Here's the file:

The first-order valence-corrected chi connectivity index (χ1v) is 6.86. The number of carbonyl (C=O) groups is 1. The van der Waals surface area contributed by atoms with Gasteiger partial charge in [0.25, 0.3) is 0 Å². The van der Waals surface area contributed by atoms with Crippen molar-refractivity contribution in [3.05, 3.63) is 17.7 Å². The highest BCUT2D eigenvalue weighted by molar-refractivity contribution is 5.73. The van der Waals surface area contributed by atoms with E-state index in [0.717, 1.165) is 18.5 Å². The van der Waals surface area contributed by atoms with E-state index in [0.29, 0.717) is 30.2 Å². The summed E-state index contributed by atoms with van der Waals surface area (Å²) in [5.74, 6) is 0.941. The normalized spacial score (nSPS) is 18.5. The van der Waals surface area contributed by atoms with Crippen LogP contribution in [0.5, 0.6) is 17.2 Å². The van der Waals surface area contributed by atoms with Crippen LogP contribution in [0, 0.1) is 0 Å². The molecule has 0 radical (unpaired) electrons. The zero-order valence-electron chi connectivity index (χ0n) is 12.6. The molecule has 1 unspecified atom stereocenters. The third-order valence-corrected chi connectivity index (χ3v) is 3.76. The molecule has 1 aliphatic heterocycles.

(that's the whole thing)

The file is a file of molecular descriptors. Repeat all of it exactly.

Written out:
The first-order valence-corrected chi connectivity index (χ1v) is 6.86. The number of carbonyl (C=O) groups is 1. The van der Waals surface area contributed by atoms with Gasteiger partial charge in [0.25, 0.3) is 0 Å². The van der Waals surface area contributed by atoms with Crippen molar-refractivity contribution in [3.05, 3.63) is 17.7 Å². The highest BCUT2D eigenvalue weighted by molar-refractivity contribution is 5.73. The van der Waals surface area contributed by atoms with E-state index in [0.717, 1.165) is 18.5 Å². The van der Waals surface area contributed by atoms with E-state index in [0.29, 0.717) is 30.2 Å². The summed E-state index contributed by atoms with van der Waals surface area (Å²) in [5.74, 6) is 0.941. The normalized spacial score (nSPS) is 18.5. The van der Waals surface area contributed by atoms with Crippen LogP contribution in [0.5, 0.6) is 17.2 Å². The van der Waals surface area contributed by atoms with Crippen LogP contribution in [0, 0.1) is 0 Å². The molecule has 0 radical (unpaired) electrons. The zero-order valence-electron chi connectivity index (χ0n) is 12.6. The molecule has 1 unspecified atom stereocenters. The third-order valence-corrected chi connectivity index (χ3v) is 3.76. The molecule has 1 aliphatic heterocycles.